U.S. Customs and Border Protection has selected the first nine participants for its Section 321 data pilot, which is testing the transmission of additional data elements for Section 321 goods in advance of their arrival. Initial participants include Amazon, eBay, Zulily, FedEx, DHL, UPS, technology firm PreClear, and logistics providers XB Fulfillment and BoxC Logistics. CBP has also announced plans to expand the pilot to all interested and qualified participants early this year.
For more information, please contact customs attorney Lenny Feldman at (305) 894-1011.
Section 321 of the Tariff Act of 1930 generally exempts from duty and taxes up to $800 worth of goods imported by one person on one day. The growing use of e-commerce has increased the number of such shipments, but CBP has said it is not receiving adequate advance information to assess the security risk of these shipments while still maintaining the clearance speeds the private sector has come to expect.
CBP has therefore initiated the Section 321 data pilot to test the feasibility of (a) obtaining advance information from regulated and non-regulated entities, such as online marketplaces, and (b) requiring additional advance data elements that identify the entity causing the shipment to cross the border, the product in the package, the listed marketplace price, and the final recipient (specific data elements will vary somewhat depending on the transmitting entity). CBP plans to use this information to improve its ability to identify and target high-risk e-commerce shipments, including for narcotics, counter-proliferation, and health and safety risks, but has said this information will not be used for entry or release purposes.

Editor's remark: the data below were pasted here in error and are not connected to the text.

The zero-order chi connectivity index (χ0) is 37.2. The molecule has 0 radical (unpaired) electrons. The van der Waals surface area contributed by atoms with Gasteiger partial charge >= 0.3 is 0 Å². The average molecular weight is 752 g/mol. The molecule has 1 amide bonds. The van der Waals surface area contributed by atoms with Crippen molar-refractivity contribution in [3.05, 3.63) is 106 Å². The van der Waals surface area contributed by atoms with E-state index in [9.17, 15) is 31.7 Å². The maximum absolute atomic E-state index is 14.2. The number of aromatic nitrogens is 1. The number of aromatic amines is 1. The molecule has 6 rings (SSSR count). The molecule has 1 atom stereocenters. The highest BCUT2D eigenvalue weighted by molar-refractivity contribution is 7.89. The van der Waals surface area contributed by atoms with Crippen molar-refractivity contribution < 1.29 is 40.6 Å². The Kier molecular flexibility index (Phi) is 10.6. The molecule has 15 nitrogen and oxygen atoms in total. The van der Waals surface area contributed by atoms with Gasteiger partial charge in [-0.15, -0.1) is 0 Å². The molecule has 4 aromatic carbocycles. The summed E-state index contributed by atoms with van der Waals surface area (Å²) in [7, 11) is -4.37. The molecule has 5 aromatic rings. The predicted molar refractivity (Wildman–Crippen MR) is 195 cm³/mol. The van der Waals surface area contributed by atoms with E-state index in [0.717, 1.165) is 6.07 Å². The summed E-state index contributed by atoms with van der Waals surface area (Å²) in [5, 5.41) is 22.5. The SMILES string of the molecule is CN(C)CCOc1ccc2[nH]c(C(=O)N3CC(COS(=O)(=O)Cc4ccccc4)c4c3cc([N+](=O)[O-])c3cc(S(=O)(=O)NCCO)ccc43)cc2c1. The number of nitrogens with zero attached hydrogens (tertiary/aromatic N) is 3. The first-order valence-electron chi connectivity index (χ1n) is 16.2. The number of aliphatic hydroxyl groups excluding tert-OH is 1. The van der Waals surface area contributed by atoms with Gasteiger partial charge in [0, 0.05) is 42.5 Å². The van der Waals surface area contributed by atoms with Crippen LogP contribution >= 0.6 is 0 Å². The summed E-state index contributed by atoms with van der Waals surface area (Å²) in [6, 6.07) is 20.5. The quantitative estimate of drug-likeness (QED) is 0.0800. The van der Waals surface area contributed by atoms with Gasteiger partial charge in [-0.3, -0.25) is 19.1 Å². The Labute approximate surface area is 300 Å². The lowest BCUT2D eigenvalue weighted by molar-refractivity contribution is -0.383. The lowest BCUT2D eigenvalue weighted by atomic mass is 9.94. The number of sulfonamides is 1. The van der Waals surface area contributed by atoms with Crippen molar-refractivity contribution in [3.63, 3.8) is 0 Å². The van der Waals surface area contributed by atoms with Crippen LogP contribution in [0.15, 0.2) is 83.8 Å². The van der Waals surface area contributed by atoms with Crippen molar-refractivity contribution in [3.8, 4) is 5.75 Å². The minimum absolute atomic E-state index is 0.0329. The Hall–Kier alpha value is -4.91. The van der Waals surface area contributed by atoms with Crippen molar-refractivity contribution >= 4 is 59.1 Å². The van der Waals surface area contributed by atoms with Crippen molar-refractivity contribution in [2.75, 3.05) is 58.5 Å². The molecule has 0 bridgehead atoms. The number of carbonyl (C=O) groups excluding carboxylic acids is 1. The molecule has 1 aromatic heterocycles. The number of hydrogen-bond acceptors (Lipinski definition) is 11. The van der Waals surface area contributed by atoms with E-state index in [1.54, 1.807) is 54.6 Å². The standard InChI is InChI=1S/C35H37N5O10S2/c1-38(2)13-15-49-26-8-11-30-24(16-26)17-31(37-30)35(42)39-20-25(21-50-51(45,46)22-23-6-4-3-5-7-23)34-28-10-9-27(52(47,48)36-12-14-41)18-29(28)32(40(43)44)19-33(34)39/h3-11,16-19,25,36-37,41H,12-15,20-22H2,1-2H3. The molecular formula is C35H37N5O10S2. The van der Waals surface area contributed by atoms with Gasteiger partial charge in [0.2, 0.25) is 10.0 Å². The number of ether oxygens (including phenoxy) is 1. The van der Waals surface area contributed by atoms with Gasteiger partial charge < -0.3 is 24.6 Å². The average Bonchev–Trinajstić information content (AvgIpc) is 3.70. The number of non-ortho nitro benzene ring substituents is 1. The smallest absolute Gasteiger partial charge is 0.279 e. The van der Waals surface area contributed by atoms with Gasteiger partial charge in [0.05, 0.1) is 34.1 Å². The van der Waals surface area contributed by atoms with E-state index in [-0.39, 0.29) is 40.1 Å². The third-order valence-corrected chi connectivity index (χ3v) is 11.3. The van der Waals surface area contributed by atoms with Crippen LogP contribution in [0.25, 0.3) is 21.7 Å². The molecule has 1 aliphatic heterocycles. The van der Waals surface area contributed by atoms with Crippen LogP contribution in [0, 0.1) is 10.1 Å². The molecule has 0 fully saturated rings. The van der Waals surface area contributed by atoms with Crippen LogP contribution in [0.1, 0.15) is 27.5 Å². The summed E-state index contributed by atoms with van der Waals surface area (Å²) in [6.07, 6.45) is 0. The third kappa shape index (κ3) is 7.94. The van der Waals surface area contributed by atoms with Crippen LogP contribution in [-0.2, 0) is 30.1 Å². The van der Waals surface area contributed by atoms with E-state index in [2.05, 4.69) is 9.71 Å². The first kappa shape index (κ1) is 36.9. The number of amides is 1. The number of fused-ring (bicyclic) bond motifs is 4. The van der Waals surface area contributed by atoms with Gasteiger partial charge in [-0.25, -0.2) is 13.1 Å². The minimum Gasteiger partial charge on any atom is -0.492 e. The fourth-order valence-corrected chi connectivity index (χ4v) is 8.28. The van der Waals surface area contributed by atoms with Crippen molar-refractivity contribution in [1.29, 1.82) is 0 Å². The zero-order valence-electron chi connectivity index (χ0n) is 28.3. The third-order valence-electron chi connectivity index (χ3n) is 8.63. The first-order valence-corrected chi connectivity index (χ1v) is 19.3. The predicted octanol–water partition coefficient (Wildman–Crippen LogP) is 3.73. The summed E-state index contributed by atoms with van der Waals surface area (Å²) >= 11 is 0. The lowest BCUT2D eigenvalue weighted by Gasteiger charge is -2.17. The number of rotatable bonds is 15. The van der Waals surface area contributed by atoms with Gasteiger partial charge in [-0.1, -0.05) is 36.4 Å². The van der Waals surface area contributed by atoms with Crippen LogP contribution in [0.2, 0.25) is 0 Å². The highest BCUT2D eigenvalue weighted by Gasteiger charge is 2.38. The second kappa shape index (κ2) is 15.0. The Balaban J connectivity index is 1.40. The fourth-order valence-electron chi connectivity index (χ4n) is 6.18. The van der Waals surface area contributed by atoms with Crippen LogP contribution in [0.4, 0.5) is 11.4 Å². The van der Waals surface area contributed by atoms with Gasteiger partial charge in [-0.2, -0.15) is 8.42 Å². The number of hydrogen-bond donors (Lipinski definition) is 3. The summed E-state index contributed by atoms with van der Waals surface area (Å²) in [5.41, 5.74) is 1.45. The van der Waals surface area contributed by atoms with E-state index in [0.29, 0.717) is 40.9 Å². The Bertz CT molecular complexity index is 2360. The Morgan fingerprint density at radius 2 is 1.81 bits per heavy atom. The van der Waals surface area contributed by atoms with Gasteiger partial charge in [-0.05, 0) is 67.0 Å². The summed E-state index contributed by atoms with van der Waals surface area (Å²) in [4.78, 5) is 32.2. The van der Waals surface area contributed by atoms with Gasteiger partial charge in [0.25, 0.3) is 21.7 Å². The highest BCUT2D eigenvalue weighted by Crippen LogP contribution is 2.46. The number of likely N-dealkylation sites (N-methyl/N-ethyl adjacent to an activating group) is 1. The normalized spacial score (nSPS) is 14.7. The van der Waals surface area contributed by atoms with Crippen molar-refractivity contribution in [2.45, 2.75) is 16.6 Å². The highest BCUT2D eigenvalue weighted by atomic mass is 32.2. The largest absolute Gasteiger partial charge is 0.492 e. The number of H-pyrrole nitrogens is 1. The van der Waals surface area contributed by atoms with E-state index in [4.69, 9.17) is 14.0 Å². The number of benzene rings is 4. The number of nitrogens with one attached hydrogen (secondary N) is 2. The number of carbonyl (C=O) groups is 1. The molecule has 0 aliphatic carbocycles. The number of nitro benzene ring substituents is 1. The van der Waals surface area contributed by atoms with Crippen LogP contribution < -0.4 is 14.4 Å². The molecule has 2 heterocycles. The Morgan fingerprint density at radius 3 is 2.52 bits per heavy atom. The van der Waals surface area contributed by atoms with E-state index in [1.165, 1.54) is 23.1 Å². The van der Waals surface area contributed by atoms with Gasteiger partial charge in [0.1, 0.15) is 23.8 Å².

Pilot participants agree to electronically transmit the specified advance data elements regarding Section 321 shipments destined for the U.S. and arriving by any mode of shipment (although shipments designated for a foreign-trade zone remain excluded). Moreover, CBP has given participants the flexibility to transmit optional data elements as they are able to test the viability of sharing additional information.
After the end of the pilot, which is scheduled to run through August 2021, CBP will determine whether to (a) further extend and/or expand the pilot or (b) make additional advance reporting requirements mandatory in the e-commerce environment.
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